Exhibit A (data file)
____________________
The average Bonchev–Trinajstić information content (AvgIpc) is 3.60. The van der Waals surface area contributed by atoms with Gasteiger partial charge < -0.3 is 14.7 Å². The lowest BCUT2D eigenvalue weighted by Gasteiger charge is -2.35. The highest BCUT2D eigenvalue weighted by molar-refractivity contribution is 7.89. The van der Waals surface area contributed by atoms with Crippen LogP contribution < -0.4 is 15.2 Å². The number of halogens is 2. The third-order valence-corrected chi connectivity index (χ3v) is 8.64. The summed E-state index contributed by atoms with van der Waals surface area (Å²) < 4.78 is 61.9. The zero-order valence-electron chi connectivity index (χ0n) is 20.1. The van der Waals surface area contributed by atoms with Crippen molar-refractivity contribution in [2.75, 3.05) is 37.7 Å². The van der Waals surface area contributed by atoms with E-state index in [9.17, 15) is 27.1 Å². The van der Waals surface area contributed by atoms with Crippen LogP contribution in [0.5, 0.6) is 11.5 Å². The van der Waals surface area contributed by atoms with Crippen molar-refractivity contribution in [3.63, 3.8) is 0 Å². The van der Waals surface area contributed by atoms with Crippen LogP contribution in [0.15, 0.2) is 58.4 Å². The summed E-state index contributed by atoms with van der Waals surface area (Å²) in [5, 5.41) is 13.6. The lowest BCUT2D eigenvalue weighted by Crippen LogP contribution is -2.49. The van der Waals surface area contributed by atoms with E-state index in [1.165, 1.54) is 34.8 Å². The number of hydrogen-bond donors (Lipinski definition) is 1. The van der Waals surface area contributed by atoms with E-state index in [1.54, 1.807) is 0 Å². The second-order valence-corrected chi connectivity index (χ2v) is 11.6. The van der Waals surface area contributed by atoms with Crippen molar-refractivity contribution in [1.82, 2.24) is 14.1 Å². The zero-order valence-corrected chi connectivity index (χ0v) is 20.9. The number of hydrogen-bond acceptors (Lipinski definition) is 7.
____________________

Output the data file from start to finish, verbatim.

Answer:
The average Bonchev–Trinajstić information content (AvgIpc) is 3.60. The van der Waals surface area contributed by atoms with Gasteiger partial charge < -0.3 is 14.7 Å². The lowest BCUT2D eigenvalue weighted by Gasteiger charge is -2.35. The highest BCUT2D eigenvalue weighted by molar-refractivity contribution is 7.89. The van der Waals surface area contributed by atoms with Crippen LogP contribution < -0.4 is 15.2 Å². The number of halogens is 2. The third-order valence-corrected chi connectivity index (χ3v) is 8.64. The summed E-state index contributed by atoms with van der Waals surface area (Å²) < 4.78 is 61.9. The zero-order valence-electron chi connectivity index (χ0n) is 20.1. The van der Waals surface area contributed by atoms with Crippen molar-refractivity contribution in [2.75, 3.05) is 37.7 Å². The van der Waals surface area contributed by atoms with E-state index in [9.17, 15) is 27.1 Å². The van der Waals surface area contributed by atoms with Crippen LogP contribution in [0.5, 0.6) is 11.5 Å². The van der Waals surface area contributed by atoms with Crippen molar-refractivity contribution in [3.63, 3.8) is 0 Å². The van der Waals surface area contributed by atoms with Crippen LogP contribution in [0.15, 0.2) is 58.4 Å². The summed E-state index contributed by atoms with van der Waals surface area (Å²) in [5, 5.41) is 13.6. The lowest BCUT2D eigenvalue weighted by Crippen LogP contribution is -2.49. The van der Waals surface area contributed by atoms with E-state index in [1.165, 1.54) is 34.8 Å². The number of hydrogen-bond donors (Lipinski definition) is 1. The van der Waals surface area contributed by atoms with E-state index in [1.54, 1.807) is 0 Å². The second-order valence-corrected chi connectivity index (χ2v) is 11.6. The van der Waals surface area contributed by atoms with Crippen molar-refractivity contribution in [1.82, 2.24) is 14.1 Å². The zero-order valence-corrected chi connectivity index (χ0v) is 20.9. The number of hydrogen-bond acceptors (Lipinski definition) is 7.